Welcome to Behind the Lines, a weekly conversation between Salt Lake Tribune cartoonist Pat Bagley and BYU economist Val Lambson:
Bagley: The Tuesday cartoon contrasts Oliver Wendell Holmes ("I like to pay taxes") with anti-tax activist Grover Norquist. Holmes was an abolitionist and decorated Union Civil War veteran who was wounded on several occasions. Appointed by Teddy Roosevelt in 1902, he spent 30 years on the Supreme Court and was one the nation's most influential defenders of the First Amendment.
Grover Norquist is a lobbyist. His claim to fame is getting 98 percent of GOP legislators to sign a "pledge" not to raise taxes. Ever. His special talent is consigning legislators who cross him to political perdition. He is perhaps the most influential defender of entrenched privilege. Ever.
Just my opinion.
Lambson: It isn't just a question of paying taxes or not paying taxes. It is a question of how much and what for. Let's take these one at a time. Federal, state and local governments have been spending a third of GDP (that is, a third of the total value of goods and services) in the United States. What percentage of economic activity do you think should be directly controlled by government?
Bagley: The share of GDP claimed by the federal government is the lowest it's been in 60 years. Currently about 15 percent.
Lambson: True, but largely irrelevant. You are focusing on current taxes. Whether government spending is funded by current taxation or by future taxation (borrowing), it has to be funded, so government spending rather than taxation is probably the best measure of government intervention in the economy. That has been about a third of GDP quite steadily for some time. The question remains: What percentage of economic activity do you think should be directly controlled by government?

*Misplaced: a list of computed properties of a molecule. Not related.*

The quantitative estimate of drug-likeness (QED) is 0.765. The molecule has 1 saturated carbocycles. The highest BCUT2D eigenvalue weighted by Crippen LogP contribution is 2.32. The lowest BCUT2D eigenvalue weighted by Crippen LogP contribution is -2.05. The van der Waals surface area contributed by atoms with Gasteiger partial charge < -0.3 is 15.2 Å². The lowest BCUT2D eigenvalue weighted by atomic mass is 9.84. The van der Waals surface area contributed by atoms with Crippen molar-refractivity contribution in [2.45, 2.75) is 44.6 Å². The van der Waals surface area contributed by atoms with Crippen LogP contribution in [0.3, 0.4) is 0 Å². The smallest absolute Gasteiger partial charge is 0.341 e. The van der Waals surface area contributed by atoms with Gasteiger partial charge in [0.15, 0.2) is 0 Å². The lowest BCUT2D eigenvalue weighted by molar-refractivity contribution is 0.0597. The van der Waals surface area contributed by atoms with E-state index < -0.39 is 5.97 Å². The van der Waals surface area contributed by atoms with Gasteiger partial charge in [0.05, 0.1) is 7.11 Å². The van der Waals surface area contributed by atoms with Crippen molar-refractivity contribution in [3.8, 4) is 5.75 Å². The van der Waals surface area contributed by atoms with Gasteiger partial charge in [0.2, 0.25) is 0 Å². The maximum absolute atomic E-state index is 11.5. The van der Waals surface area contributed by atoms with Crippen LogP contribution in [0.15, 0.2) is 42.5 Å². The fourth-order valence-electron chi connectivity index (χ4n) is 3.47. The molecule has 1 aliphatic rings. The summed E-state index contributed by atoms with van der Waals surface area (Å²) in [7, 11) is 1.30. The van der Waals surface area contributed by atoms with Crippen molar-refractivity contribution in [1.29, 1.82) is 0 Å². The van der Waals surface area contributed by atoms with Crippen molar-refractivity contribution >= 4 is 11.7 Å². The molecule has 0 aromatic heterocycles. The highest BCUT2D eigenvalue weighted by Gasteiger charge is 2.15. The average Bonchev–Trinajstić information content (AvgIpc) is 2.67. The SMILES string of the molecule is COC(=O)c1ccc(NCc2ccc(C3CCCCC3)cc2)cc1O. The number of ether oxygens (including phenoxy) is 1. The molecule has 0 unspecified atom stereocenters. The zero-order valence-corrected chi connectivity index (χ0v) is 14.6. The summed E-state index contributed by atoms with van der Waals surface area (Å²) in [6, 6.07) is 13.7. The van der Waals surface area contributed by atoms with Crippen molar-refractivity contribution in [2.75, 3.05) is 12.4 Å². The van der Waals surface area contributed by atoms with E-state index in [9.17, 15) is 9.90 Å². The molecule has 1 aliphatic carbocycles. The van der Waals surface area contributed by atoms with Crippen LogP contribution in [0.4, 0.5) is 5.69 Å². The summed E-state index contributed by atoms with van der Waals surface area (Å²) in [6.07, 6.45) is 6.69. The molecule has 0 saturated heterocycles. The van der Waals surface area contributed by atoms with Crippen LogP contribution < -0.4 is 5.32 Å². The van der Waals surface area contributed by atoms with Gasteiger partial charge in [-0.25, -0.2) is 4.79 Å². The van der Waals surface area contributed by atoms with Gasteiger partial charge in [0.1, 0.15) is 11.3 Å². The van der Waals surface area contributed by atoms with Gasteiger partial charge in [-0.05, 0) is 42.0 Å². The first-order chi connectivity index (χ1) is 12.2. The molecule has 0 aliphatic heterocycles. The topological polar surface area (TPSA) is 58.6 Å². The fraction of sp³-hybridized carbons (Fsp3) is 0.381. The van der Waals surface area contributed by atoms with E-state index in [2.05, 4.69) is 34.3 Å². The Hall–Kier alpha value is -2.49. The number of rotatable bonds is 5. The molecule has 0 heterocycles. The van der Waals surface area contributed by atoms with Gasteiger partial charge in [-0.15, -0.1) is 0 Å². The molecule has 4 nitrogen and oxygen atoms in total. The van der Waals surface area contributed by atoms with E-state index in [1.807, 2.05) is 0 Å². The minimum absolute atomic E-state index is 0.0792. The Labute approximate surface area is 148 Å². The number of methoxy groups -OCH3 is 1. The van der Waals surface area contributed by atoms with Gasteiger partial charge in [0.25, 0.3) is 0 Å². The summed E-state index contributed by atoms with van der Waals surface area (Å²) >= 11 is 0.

Bagley: Would you be happy if it was the lowest in the developed world? Okay, Korea's is a bit lower:
Lambson: Would I be happy? I'm a naturally happy guy. So I am happy to point out that, (1) you are talking about current taxes again even though government spending is a more relevant measure of long-term tax burdens, (2) you are only counting the federal government instead of government at all levels, (3) currently low tax receipts are temporary measures induced by a crisis, (4) government spending is on the rise, and (5) there is no reason to conclude that our government is too limited just because it is less interventionist than governments in other developed countries.
And I would still like to know what percentage of economic activity you think should be directly controlled by government.
Bagley: You make retirees cashing their Social Security checks and going to the doctor sound so Orwellian. You are correct that government spending is increasing; almost entirely from growing Social Security and Medicare outlays. Retirees don't think of themselves as "directly controlled by government," but they are the biggest reason for the growing U.S. deficits. On the other hand, if by "government" you mean the number of bureaucratic butts filling government chairs, it's about as big (or small) as it was in 1960: two million butts.
Getting back to taxes . . . when was the last time the federal government actually raised them?